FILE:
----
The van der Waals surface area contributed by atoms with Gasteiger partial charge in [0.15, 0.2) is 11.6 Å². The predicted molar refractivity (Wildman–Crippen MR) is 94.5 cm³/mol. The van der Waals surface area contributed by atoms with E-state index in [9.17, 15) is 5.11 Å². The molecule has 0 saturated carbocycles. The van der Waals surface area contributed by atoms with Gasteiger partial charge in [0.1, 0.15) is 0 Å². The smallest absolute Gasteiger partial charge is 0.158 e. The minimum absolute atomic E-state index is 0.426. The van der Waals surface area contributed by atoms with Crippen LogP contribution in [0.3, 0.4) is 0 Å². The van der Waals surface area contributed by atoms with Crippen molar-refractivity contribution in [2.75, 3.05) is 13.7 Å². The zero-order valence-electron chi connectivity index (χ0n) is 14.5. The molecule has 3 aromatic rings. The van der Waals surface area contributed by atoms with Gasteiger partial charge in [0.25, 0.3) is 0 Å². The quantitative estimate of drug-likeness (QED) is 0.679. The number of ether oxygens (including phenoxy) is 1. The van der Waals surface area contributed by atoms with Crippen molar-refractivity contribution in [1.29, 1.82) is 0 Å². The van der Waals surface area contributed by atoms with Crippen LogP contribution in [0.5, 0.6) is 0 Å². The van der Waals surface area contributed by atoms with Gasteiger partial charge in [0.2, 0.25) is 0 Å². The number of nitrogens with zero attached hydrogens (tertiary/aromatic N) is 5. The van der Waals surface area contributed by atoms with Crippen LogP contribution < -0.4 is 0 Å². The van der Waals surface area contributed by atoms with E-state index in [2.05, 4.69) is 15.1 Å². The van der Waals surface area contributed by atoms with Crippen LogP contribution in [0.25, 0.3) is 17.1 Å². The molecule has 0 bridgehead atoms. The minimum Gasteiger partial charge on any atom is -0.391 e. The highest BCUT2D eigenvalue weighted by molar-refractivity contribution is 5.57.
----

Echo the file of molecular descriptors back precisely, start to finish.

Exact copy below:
The van der Waals surface area contributed by atoms with Gasteiger partial charge in [0.15, 0.2) is 11.6 Å². The predicted molar refractivity (Wildman–Crippen MR) is 94.5 cm³/mol. The van der Waals surface area contributed by atoms with E-state index in [9.17, 15) is 5.11 Å². The molecule has 0 saturated carbocycles. The van der Waals surface area contributed by atoms with Gasteiger partial charge in [0.1, 0.15) is 0 Å². The smallest absolute Gasteiger partial charge is 0.158 e. The minimum absolute atomic E-state index is 0.426. The van der Waals surface area contributed by atoms with Crippen LogP contribution in [0.3, 0.4) is 0 Å². The van der Waals surface area contributed by atoms with Crippen molar-refractivity contribution in [2.75, 3.05) is 13.7 Å². The zero-order valence-electron chi connectivity index (χ0n) is 14.5. The molecule has 3 aromatic rings. The van der Waals surface area contributed by atoms with Gasteiger partial charge in [0.25, 0.3) is 0 Å². The quantitative estimate of drug-likeness (QED) is 0.679. The number of ether oxygens (including phenoxy) is 1. The van der Waals surface area contributed by atoms with Crippen molar-refractivity contribution in [1.29, 1.82) is 0 Å². The van der Waals surface area contributed by atoms with Crippen LogP contribution in [0.5, 0.6) is 0 Å². The van der Waals surface area contributed by atoms with Gasteiger partial charge in [0.2, 0.25) is 0 Å². The number of nitrogens with zero attached hydrogens (tertiary/aromatic N) is 5. The van der Waals surface area contributed by atoms with Crippen LogP contribution < -0.4 is 0 Å². The van der Waals surface area contributed by atoms with E-state index in [2.05, 4.69) is 15.1 Å². The van der Waals surface area contributed by atoms with Crippen LogP contribution in [0.25, 0.3) is 17.1 Å². The molecule has 0 bridgehead atoms. The minimum Gasteiger partial charge on any atom is -0.391 e. The highest BCUT2D eigenvalue weighted by molar-refractivity contribution is 5.57.